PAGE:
Spanning an astonishing range of moods, the album varies from the dark luster of "Sensitive Kind" (previously covered by Santana and John Mayall, on this version Cales guitar work perfectly defines the songs beautiful twilight atmospherics) to the gritty, straight-outta-the-honky-tonk energy of "People Lie," replete with hollering audience members.

Each track benefits from a highly personal treatment by Cale as he chronicles the songs that have defined his acclaimed career to date. In bringing those songs to life, Cale surrounds himself with musicians who know the music well including some old friends from the same Tulsa scene that Cale helped popularize along with Leon Russell. "Yeah, Bill Raffensperger [bass], Rocky Frisco [keyboards] and Jim Karstein [drums, percussion] have been playing with me for about forty years," Cale notes. "Christine Lakeland [guitar, vocals] and James Cruce [drums, percussion] are the new kids they both began playing with me in the80s."

Mirroring the long loyal friendship with his bandmates, Cale has stayed true to his musical roots. Those origins can be traced to Tulsa, where Cale began playing in clubs at age 17 and was soon leading his own band, Johnny Cale and the Valentines. In 1964 he moved to Los Angeles and began working as a studio engineer and playing live with a variety of musicians, including fellow Tulsa emigre Leon Russell and Delaney & Bonnies soon-to-be-famous entourage.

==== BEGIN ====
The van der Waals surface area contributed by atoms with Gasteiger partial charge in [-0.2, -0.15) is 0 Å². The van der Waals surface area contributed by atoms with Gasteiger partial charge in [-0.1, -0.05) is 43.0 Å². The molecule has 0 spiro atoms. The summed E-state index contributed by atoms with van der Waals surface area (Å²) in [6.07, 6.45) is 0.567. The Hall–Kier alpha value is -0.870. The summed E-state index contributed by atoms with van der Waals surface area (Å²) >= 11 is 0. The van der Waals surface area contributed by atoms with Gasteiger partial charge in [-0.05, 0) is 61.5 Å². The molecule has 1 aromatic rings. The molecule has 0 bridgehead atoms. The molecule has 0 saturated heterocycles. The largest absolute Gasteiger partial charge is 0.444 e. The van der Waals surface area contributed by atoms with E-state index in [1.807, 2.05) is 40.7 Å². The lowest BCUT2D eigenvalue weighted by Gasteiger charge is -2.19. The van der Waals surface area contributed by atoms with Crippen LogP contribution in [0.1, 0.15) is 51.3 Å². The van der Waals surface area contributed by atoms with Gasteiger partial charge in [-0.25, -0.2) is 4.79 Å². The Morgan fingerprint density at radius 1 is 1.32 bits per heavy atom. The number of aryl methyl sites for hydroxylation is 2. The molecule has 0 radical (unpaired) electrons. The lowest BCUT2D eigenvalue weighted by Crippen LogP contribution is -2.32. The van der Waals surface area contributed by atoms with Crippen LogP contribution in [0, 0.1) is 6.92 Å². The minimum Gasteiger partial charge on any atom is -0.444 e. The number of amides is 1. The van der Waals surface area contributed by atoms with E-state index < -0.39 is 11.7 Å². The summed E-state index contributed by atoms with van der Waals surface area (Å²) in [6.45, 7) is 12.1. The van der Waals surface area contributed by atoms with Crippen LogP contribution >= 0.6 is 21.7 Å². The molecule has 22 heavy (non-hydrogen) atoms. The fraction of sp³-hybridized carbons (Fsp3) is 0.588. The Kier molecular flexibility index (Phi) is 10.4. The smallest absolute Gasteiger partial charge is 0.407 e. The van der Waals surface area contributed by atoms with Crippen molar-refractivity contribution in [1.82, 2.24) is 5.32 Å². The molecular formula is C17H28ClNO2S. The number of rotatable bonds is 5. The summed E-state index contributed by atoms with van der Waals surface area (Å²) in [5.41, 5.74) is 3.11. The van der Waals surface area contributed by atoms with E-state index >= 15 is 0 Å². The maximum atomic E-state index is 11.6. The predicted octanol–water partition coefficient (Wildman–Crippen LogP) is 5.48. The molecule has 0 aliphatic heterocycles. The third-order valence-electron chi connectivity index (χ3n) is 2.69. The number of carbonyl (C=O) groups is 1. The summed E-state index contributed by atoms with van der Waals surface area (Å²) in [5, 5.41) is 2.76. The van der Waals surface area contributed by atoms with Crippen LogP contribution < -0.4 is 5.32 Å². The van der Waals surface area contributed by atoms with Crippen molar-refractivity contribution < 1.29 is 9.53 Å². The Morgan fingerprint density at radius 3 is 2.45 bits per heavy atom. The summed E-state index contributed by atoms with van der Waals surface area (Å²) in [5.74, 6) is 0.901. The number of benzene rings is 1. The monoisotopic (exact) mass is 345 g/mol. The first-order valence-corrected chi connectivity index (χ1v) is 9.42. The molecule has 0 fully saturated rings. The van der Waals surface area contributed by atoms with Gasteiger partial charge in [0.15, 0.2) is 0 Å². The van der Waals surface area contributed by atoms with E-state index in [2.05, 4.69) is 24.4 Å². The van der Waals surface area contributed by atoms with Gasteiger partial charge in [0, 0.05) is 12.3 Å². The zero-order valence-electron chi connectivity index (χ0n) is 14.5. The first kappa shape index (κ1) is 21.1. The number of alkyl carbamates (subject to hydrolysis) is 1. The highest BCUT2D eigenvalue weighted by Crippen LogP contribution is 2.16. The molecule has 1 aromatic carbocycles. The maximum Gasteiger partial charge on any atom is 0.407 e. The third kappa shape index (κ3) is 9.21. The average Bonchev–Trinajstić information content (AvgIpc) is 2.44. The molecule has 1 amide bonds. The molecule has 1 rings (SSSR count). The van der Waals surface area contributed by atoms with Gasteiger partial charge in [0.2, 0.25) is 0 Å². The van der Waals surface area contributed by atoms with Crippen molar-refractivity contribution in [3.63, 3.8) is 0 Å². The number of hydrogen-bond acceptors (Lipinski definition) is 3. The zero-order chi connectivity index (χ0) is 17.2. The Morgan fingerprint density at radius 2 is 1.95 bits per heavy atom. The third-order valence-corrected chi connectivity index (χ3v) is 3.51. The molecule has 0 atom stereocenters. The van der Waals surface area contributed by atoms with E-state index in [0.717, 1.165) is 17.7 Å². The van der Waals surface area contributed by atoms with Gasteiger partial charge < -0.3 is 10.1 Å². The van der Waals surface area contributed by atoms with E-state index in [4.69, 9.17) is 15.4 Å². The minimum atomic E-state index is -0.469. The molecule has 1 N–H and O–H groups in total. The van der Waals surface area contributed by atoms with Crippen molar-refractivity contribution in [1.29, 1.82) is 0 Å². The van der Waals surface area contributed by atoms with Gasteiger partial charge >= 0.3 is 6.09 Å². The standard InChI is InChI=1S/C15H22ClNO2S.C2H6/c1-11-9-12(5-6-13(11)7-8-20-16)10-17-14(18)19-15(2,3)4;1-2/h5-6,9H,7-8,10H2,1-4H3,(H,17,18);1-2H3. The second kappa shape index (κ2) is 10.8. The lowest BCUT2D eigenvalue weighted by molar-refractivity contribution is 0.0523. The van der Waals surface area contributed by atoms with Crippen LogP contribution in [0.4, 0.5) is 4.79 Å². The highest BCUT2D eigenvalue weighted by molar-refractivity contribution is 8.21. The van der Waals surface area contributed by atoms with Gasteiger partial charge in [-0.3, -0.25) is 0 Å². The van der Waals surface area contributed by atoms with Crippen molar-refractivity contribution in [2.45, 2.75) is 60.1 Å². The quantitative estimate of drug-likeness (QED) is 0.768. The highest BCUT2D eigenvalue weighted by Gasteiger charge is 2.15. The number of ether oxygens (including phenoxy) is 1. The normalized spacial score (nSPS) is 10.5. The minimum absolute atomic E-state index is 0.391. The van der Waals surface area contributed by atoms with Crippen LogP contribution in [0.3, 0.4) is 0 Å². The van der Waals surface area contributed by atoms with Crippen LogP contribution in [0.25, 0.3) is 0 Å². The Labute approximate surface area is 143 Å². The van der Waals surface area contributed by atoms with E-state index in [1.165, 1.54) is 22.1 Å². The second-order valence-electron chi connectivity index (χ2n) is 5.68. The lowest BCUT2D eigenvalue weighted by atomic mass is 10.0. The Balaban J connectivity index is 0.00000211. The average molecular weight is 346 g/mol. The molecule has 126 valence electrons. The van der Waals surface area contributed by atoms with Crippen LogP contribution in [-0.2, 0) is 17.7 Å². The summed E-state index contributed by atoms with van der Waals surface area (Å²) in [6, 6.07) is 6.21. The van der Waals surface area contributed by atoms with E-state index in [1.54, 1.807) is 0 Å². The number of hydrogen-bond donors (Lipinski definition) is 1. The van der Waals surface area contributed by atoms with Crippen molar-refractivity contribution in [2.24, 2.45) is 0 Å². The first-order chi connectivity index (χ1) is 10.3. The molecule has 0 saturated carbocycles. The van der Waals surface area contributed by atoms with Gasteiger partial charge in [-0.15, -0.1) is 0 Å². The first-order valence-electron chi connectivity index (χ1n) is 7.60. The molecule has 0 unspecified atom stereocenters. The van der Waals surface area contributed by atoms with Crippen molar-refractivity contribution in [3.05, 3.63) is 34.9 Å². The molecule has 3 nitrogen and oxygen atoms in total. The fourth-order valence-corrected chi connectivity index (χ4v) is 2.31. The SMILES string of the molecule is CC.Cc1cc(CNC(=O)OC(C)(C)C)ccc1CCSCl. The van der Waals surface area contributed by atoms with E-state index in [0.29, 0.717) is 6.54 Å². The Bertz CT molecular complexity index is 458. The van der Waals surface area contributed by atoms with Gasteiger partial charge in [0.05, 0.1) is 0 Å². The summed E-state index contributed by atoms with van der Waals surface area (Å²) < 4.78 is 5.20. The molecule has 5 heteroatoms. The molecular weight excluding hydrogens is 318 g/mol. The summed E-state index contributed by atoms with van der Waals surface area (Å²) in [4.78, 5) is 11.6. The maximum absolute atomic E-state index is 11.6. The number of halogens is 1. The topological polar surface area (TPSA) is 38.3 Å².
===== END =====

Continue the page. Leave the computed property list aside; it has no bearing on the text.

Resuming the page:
After Clapton recorded a cover of "After Midnight," Cale released his debut album Naturally in 1971, marking the beginning of a successful solo career. Through 12 studio albums (his most recent, Guitar Man, was released in 1996), Cale has concentrated on simply making great music, undistracted by the commercialism that permeates the record industry. "Ive written some very commercial tunes, but Ive just tried to focus on the music rather than the business," he explains. "I didnt want music to turn into a day gig. If you cant have fun making music, you might as well be selling shoes."

Cale continues to live life on his own terms. In the five years that have passed since the release of his last studio album, Cale has turned down virtually every offer to perform live or release new recordings. One exception is the song "Stone River," which Cale wrote and contributed to the Earthjustice Legal Defense Funds Fish Tree Water Blues album, a compilation project aiding in the struggle to save endangered fish and forests in the Pacific northwest.

Even more intriguing, Cale recently joined Eric Clapton in the recording studio to perform on the much-anticipated upcoming album by The Crickets, Buddy Hollys band. It was the first time that Clapton had recorded with the man he has admired for so many years. When recently asked by Mojo magazine "which musician (other than yourself) have you ever wanted to be?" Clapton named J.J. Cale. "I like his philosophy, writing skills and musicianship," Clapton explained. "Hes a fine, superior musician, one of the masters of the last three decades of music."

Now, J J Cale, Live offers fans new evidence of his mastery. By documenting Cales onstage magnetism, it illustrates yet another facet of his wide-ranging talent and attests to the enduring, timeless quality of his music.